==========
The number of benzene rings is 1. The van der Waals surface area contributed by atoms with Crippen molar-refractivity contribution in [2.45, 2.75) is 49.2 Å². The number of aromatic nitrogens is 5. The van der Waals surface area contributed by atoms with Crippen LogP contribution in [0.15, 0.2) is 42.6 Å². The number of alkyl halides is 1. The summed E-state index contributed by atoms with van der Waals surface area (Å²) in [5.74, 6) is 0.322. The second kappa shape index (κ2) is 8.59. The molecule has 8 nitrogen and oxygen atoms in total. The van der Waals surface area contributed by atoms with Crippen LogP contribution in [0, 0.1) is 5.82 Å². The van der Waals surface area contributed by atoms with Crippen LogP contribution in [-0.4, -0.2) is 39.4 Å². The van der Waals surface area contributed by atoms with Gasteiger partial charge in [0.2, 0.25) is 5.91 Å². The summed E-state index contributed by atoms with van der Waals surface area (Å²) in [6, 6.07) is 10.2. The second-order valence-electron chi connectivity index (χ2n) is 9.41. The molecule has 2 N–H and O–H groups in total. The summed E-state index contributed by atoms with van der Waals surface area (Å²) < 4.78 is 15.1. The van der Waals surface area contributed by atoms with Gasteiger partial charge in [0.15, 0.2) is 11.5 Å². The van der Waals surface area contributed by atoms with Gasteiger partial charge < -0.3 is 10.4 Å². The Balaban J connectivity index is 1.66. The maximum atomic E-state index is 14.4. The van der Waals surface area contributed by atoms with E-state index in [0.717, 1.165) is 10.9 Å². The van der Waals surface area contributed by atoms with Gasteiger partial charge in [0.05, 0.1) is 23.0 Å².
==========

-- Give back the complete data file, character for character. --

The number of benzene rings is 1. The van der Waals surface area contributed by atoms with Crippen molar-refractivity contribution in [2.45, 2.75) is 49.2 Å². The number of aromatic nitrogens is 5. The van der Waals surface area contributed by atoms with Crippen LogP contribution in [0.15, 0.2) is 42.6 Å². The number of alkyl halides is 1. The summed E-state index contributed by atoms with van der Waals surface area (Å²) in [5.74, 6) is 0.322. The second kappa shape index (κ2) is 8.59. The molecule has 8 nitrogen and oxygen atoms in total. The van der Waals surface area contributed by atoms with Crippen LogP contribution in [0, 0.1) is 5.82 Å². The van der Waals surface area contributed by atoms with Crippen LogP contribution in [-0.4, -0.2) is 39.4 Å². The van der Waals surface area contributed by atoms with Gasteiger partial charge in [0.2, 0.25) is 5.91 Å². The summed E-state index contributed by atoms with van der Waals surface area (Å²) in [6, 6.07) is 10.2. The second-order valence-electron chi connectivity index (χ2n) is 9.41. The molecule has 2 N–H and O–H groups in total. The summed E-state index contributed by atoms with van der Waals surface area (Å²) < 4.78 is 15.1. The van der Waals surface area contributed by atoms with Gasteiger partial charge in [0.15, 0.2) is 11.5 Å². The van der Waals surface area contributed by atoms with Gasteiger partial charge < -0.3 is 10.4 Å². The Balaban J connectivity index is 1.66. The maximum atomic E-state index is 14.4. The van der Waals surface area contributed by atoms with E-state index in [0.717, 1.165) is 10.9 Å². The van der Waals surface area contributed by atoms with Gasteiger partial charge in [0.05, 0.1) is 23.0 Å².